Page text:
Natick Eyes Savings Through Electrical Aggregation Program

Consultants recommend using a long-term plan, knowing what NSTAR's rates will be for the first five months.

Selectmen Charles Hughes, left, and Rick Jennett are seen during the Jan. 13 meeting. Staff photo by Robert Fucci
Selectmen Charles Hughes, left, and Rick Jennett are seen during the Jan. 13 meeting. Staff photo by Robert Fucci

Natick is one step closer to possibly saving money via a power aggregation program.

All town leaders have to do now is decide which of the two options presented to them will be best.

At the Jan. 13 Board of Selectmen meeting, Bay State Consultants Paul Gromer and John Shortsleeve said Massachusetts has changed the aggregation rules, allowing Natick to suspend its program if it so chooses.

According to town documents, if NSTAR's rate is cheaper, Natick could start the program later in the year. For the time being, the town has to abide by the full regulatory process of starting a new aggregation program if it wants to resume a program that has ended.

"This was done to create some stability in the marketplace," Gromer said, adding that residents can leave the aggregation program and use NSTAR's services again if they choose.

Town Administrator Martha White said the town is trying to save electric customers money first, adding green options are also possible.

According to town documents, there are two options to consider.

The first is a six-month contract designed to beat the six-month utility rate. Assuming there's a procurement in late May, supply would begin the first week of August.

The benefit of this plan is the NSTAR comparison rate is known for first five months of the six-month supply.

Some of the cons are:

  • Disadvantage as compared to NSTAR rate (aggregation term) is more expensive than July to December (NSTAR term);
  • Requires the supplier’s enrollment, administrative, and customer service;
  • costs to be spread over just six months;
  • Six-month term diminishes supplier interest (reduces competition);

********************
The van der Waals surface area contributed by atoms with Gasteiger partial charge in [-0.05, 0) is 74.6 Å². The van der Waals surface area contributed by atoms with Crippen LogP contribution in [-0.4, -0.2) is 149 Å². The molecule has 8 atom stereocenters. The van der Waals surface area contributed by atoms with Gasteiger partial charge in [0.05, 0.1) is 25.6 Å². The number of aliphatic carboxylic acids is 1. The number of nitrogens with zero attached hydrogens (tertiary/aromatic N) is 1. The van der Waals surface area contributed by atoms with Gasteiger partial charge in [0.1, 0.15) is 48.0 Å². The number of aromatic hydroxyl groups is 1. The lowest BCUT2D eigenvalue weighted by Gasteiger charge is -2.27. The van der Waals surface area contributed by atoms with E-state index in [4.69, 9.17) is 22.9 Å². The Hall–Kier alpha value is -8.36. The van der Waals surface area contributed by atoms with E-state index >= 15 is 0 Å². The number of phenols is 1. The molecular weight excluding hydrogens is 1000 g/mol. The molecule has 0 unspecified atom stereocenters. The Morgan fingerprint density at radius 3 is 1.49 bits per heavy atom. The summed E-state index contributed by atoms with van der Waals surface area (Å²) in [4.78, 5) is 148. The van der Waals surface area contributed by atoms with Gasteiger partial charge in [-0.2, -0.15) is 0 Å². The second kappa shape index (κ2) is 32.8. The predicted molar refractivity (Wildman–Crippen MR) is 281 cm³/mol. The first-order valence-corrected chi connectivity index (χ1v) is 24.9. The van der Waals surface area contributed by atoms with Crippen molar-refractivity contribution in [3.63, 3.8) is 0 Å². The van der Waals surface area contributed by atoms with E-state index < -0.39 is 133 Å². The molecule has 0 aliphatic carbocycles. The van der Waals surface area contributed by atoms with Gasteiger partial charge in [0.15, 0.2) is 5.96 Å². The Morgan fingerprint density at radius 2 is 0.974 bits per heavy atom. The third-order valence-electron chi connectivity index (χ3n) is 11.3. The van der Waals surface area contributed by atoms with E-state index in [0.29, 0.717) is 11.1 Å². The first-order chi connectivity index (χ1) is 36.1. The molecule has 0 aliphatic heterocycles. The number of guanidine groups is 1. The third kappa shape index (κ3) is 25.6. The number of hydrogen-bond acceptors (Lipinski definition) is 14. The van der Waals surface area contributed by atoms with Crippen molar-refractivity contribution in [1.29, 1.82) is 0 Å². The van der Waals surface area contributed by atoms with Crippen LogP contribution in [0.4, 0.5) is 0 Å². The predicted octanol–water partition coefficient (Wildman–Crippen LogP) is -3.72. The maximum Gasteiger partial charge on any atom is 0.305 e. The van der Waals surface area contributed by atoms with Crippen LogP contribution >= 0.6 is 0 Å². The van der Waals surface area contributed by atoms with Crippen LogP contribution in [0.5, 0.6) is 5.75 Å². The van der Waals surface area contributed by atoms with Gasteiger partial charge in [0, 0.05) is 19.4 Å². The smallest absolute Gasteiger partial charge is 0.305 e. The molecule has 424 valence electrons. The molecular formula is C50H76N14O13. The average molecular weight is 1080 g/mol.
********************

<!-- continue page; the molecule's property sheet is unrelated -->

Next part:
• Complicates customer service communication with residents;
  • Likely to produce the lowest savings.

Shortsleeve added there would be less competition for the bids.

There would also likely be less competition for bids with a short-term contract, Shortsleeve said.

The second option is a procure supply contract for a 22-month term with the goal to beat the five-month current utility rate and 22-month average utility rate.

Assuming procurement is in late May, the supply would begin the first week of August. If the stepped rate is procured for the first five months of August through December, it would be followed by a single step increase to a higher rate for the 17 months of January 2015 through May 2016.

Among the pros to this plan are:

  • NSTAR comparison rate is known for first five months of the 22-month supply term;
  • Eliminates the seasonal disadvantage of Option 1;
  • Supplier enrollment, administrative and customer service cost can be spread over 22 months, reducing supplier price;
  • 22-month term maximizes supplier interest (increases competition);
  • Enhances customer service communication with residents (avoids on- again off-again confusion, and the longer term supports more robust investment in dedicated customer service).
The disadvantage is the NSTAR comparison utility rate for the last 17 months won't be known at inception.

"It’s our opinion that it is clearly easier to procure and beat (the rates of NSTAR) with this plan," Shortsleeve said, "particularly in a rising market. And we think it’s an easier communication challenge."

Bay State Consultants will search for bids for various lengths of contracts to give Natick options.


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